Jesse Lingard has never stopped playing like a kid in the park: always on the move, easily influenced by shouts from the stand, happy to try things that seem beyond his technical ability. Lingard, in many ways, is the antidote to the pessimism and entitlement that tends to surround the English football. On the back of his best season to date, the Manchester United academy graduate flies to Russia as the embodiment of optimism and having fun with football.
As a footballing nation, we create a paradox in which we’re the ones who struggle. Year after year, we cry out for new names in the national team and for an overhaul of deadwood. Then we throw our toys out of the pram when James Tarkowski rightly earns a call-up because his name isn’t glamorous enough. We want change but not that much change. Jesse Lingard personifies that – he’s still fairly new to the national side, yet he’s scored an FA Cup winning goal, won the Europa League and graduated from one of the most prestigious youth setups in world football. We also want maligned players to play together seamlessly, there are few duos more maligned than Man City’s Raheem Sterling (formerly of Liverpool) and United youth product Jesse Lingard, yet recent friendlies would suggest that the understanding between the pair will be key to England’s transition in Russia. He’s adaptable, and the importance of that can’t be overstated going into a tournament that could last three games and could last seven – especially with the World Cup offering such varying styles of opposition.
Unlike club and national team teammate Marcus Rashford, Lingard took the long route to establishing himself as a first-team player at Manchester United, impressing during loan spells at Derby County and Brighton before getting regular game time for United’s senior squad. Quite the contrast to Rashford’s Hollywood-esque rise, Lingard has been forced into situations over the last four years wherein he is required to prove himself to new managers over and over again – which he has excelled at. Going into the World Cup with minimal experience of representing England in a major tournament, the Warrington-born player finds himself in this situation once again, which bodes very well.
There are dozens of hard-working and tactically adaptable English players that won’t be considered by Gareth Southgate, but this season Lingard has morphed into much more than spirit and study – he’s turning into a truly elite footballer. In terms of Premier League goals, he’s tied on eight with Leroy Sane and Sadio Mane – who both play in fluid attacking teams whereas United have struggled to properly settle on a system. Crucially, he’s started scoring key goals, most notably two against Arsenal at the Emirates and the winner against Chelsea this season. He’s still prone to hitting absolute duds from twenty yards, but that’s something you have to accept with a late-blooming player who is still finding his range. He’s also improved tenfold this season in terms of his ability to keep the ball, with an 87% pass accuracy in the league compared to Paul Pogba‘s 84%. This is particularly impressive when you consider how many teams this year are trying to play out from the back and press aggressively higher up the pitch – he’s able to take the ball in tight spaces and either recycle position or drive forward, passing forward more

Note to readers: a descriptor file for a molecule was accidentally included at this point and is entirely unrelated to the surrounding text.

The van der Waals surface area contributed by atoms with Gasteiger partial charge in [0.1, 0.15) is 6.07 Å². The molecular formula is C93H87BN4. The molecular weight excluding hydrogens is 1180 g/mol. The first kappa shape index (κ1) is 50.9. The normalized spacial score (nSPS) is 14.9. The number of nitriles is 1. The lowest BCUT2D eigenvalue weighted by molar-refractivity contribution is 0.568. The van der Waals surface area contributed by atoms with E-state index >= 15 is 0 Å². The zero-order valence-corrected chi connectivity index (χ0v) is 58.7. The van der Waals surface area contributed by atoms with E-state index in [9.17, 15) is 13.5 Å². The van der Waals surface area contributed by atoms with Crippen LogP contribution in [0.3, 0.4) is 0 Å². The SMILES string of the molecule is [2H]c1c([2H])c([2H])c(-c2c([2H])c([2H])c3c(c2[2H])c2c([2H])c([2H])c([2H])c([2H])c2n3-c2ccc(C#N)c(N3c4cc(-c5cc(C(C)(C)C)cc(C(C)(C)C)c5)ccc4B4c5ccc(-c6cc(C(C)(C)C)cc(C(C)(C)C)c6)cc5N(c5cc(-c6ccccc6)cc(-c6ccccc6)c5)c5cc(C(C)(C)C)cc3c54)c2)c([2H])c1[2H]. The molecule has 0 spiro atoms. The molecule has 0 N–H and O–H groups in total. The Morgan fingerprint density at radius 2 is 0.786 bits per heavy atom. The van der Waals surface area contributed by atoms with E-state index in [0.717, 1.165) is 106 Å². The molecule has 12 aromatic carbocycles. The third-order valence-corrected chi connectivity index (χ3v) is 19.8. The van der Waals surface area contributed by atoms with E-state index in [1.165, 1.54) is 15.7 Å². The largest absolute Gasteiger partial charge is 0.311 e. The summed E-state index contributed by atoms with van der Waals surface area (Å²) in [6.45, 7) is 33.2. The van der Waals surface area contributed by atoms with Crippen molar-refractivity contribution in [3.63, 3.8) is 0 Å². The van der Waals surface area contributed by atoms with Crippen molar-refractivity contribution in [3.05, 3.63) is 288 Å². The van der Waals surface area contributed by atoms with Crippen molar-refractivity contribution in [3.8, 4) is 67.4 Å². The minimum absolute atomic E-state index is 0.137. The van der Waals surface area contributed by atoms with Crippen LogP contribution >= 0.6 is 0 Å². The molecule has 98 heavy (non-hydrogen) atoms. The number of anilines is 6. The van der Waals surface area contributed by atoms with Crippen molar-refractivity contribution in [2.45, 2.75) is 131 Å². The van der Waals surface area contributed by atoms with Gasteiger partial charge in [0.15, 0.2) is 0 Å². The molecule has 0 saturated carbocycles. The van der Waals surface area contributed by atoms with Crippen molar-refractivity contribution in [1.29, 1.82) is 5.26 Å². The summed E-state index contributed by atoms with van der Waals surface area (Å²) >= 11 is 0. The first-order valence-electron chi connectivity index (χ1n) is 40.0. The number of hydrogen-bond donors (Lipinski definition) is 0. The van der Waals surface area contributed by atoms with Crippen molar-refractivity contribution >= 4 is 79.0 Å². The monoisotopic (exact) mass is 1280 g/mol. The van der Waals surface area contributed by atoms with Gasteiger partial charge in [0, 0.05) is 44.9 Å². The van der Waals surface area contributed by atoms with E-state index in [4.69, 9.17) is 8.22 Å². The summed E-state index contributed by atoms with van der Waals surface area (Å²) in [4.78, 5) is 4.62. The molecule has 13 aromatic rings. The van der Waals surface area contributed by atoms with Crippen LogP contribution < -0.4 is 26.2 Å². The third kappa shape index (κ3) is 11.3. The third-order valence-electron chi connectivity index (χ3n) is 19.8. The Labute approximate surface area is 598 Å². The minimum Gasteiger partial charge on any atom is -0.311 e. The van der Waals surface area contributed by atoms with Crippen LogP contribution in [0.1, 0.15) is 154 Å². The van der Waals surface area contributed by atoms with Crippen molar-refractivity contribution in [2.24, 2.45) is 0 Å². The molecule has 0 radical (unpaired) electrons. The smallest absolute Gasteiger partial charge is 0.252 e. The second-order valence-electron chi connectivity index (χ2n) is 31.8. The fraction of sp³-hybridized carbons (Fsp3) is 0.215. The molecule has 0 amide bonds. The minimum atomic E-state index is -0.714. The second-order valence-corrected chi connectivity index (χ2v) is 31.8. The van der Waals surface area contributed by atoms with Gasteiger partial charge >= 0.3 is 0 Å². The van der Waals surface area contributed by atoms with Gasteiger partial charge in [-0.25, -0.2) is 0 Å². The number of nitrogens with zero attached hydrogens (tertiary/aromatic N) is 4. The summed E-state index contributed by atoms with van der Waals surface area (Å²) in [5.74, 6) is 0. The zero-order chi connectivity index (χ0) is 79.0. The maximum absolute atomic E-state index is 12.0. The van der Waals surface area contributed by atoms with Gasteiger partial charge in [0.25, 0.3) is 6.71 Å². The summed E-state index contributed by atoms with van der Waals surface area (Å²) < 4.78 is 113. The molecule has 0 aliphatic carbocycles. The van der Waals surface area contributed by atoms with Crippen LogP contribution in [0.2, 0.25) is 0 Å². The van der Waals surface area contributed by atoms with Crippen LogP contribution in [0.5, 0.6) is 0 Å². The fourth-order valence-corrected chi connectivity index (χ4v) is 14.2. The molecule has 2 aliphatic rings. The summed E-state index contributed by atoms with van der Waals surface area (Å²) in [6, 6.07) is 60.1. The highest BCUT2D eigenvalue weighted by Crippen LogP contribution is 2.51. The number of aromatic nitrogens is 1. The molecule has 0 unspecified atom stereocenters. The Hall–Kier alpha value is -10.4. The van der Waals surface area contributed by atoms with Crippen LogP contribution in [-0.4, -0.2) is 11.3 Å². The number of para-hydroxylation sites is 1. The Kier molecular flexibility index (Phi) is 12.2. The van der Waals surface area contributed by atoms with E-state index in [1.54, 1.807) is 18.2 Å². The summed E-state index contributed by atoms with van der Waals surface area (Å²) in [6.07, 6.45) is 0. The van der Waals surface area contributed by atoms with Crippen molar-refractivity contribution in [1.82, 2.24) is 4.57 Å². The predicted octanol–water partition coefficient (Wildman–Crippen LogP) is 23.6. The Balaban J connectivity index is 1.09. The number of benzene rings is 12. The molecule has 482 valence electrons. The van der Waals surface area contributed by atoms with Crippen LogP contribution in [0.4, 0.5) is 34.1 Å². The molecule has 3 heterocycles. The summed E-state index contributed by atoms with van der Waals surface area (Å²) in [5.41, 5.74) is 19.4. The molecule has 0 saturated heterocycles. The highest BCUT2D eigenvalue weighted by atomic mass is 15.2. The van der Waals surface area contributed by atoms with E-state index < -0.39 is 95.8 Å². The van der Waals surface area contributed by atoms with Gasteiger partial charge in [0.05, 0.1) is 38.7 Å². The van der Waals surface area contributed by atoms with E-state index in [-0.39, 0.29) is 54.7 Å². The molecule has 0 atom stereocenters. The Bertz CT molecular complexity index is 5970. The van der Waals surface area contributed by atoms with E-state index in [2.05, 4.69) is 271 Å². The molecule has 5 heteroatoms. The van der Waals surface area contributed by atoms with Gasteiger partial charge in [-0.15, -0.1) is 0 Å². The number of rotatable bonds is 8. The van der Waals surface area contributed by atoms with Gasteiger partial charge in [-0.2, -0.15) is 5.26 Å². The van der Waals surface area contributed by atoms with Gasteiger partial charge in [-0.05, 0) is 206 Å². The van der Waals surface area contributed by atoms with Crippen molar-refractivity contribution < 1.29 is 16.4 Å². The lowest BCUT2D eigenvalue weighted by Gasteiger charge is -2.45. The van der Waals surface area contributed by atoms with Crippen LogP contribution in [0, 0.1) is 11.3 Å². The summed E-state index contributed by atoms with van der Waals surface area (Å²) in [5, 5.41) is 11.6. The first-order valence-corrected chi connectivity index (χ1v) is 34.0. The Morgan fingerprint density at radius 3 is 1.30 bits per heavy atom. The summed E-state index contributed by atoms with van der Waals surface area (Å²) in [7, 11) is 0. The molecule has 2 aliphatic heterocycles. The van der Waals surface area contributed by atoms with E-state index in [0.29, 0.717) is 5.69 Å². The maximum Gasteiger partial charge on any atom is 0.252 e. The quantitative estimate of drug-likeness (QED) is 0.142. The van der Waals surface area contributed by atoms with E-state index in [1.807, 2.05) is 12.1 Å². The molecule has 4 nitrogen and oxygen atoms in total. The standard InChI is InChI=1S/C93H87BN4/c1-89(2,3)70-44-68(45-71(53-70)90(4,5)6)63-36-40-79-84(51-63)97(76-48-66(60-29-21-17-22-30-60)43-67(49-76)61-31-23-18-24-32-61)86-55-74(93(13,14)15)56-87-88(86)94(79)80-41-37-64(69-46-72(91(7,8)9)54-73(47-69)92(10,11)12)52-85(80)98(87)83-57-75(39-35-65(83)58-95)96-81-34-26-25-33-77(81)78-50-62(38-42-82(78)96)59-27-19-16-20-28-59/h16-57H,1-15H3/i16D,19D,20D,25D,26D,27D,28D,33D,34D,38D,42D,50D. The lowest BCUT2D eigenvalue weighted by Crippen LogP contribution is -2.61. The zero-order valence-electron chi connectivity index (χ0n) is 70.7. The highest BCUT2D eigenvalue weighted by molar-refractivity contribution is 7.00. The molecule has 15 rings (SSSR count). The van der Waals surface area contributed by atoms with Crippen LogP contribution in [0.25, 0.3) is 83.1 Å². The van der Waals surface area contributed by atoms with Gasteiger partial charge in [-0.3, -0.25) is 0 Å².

So, who does Lingard get in the starting eleven ahead of? Dele Alli. The Spurs youngster’s potential is undoubted, but you have to seriously question whether this World Cup has just come at the wrong time for him. He’s only managed to notch six goals in the league this season, two less than Lingard despite having played more and in a more attack-minded side, and England need to avoid relying entirely on Harry Kane to score. Alli’s season has been very much a stop-start one. He’s put in some performances with maturity beyond his years in the Champions League, but struggled to live up to his reputation across the Premier League campaign. Aside from form, Alli is without a trophy in his professional career, whereas Lingard has a League Cup, FA Cup and Europa League in the bag – you have to choose natural and proven winners in these cut-throat tournaments. Much has been said about Alli’s poor discipline, and the use of VAR in the competition could threaten Alli’s eligibility to play anyway, given his poor record of simulation.
A proven winner, a grafter and player who strikes the difficult balance between self-expression and pragmatism – Jesse Lingard should be one of the first names on the team sheet for that opening game against Tunisia on June 18th.